How To Avoid Work Burnout During a Pandemic

Shot of a stressed businesswoman with headache in the office.
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Due to the coronavirus pandemic, many of us are working from home. While this might have seemed like a “perk” at first, it could actually be leading to burnout. You might be working longer hours because you’re no longer commuting, skipping out on using your allotted PTO because you can’t go on a vacation, or, with the lines blurred between work and home, find yourself checking your phone and email after work hours and on weekends. Plus, if you have kids at home, you might now be juggling your own work with assisting your children with homeschool if they are currently learning from home. All of these factors combine into the perfect storm that is sure to lead to burnout — if you haven’t reached that point already.

Related: The Best and Worst Things About Working From Home

Before you find yourself at a breaking point, incorporate these tips to ensure that you maintain a healthy work-life balance during these unique times.

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Create Boundaries

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“The key to avoiding work burnout during the pandemic is all about creating the similar boundaries that you had when working in an office,” said David Magnani, managing partner at M&A Executive Search. “The advantage of the traditional work setting is that we take physical actions that define a beginning and end to work: we wake up earlier, we dress in work clothes, we commute to a different place. All of these changes allow us to mentally and emotionally set a sharp boundary between home life and work life, enabling us to effectively focus on work when we are at work and personal things when we are at home. The key to working virtually and avoiding work burnout is to re-establish boundaries using similar mechanisms.”

Magnani recommends establishing a space in your home that is dedicated to work only, dressing up for the day as you would for your office and establishing strict work hours.

Read More: How To Upgrade Your At-Home Work Space for 2021

“Let most phone calls outside of those hours go to voicemail,” he said. “Only follow up on business calls during your business hours.”

Take Breaks Throughout the Day

“Our brains work best when we have periodic breaks,” said Dr. Lisa M. Webb, a licensed clinical psychologist and entrepreneur.

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Webb recommends working in 90-minute intervals with 10- to 15-minute breaks in between.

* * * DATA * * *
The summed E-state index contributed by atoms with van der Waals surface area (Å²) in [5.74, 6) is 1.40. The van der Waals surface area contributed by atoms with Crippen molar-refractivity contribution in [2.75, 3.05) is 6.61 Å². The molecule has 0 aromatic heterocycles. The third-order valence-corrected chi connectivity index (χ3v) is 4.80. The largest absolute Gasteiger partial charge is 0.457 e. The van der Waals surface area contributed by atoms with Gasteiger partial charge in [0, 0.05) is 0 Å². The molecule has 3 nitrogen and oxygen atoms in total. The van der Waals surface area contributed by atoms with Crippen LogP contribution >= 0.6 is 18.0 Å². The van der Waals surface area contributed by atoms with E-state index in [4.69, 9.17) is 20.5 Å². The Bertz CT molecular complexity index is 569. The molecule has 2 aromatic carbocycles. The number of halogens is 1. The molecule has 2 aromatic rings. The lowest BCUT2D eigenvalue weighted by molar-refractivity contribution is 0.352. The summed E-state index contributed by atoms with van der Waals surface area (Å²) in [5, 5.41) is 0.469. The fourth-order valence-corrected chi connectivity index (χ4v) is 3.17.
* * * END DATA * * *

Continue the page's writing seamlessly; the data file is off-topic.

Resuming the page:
“Time between focused chunks of work is part of the recharge our brains need and is necessary to avoid burnout,” she said.

Schedule Downtime

In addition to taking breaks throughout the workday, you should also set time aside each day before or after work to just relax.

Find Out: When These Big Companies Are Planning To Return To the Office

“Schedule time to spend away from tech and your house,” said Swati Chalumuri, a personal finance blogger at “Refresh your mind by taking walks, going to the gym or doing any other activity that has nothing to do with work or family.”

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Get Enough Sleep

Without a daily commute keeping you on a strict schedule, you might find your sleep schedule has gotten out of whack. But staying up late and scrambling to sign on for work on time is a recipe for burnout.

Did You Know: Before It Became the Norm, Which States Had the Most Remote Workers?

“When your brain doesn’t have a chance to recover and repair itself, your performance declines,” said Taylor Morgan, a high-performance coach and founder of The Captain’s Lifestyle Program. “This leaves you feeling tired in the mornings and sluggish throughout your day. Brain fog kicks in and steals your productivity. You’re more irritable and easily stressed out. Because you’re physically and mentally drained, tasks take longer than they normally should and you have trouble focusing. This leads to you working longer and harder, which leaves you even more tired, stressed and frustrated — a  vicious cycle. So get more sleep.”

Stay Connected To Your Manager and Co-Workers

Working from home can be isolating, which can make it difficult to ask for help when you need it. Do your best to keep communication lines open and express yourself when you are struggling.

More to Consider: The Pros and Cons of Continuing To Work Remotely Post-Pandemic

“You should stay in regular contact with your manager and colleagues during the working week,” said Tony Giacobbe, HR and talent acquisition leader at Amica Senior Lifestyles. “Don’t be afraid of reaching out if you’re struggling with a particular project and/or feel that your mental health is in jeopardy. Your co-workers are likely to appreciate the contact and take measures to reduce the burden, hopefully before it becomes too large a problem.”

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Last updated: Feb. 19, 2021

About the Author

Gabrielle joined GOBankingRates in 2017 and brings with her a decade of experience in the journalism industry. Before joining the team, she was a staff writer-reporter for People Magazine and Her work has also appeared on E! Online, Us Weekly, Patch, Sweety High and Discover Los Angeles, and she has been featured on “Good Morning America” as a celebrity news expert. 

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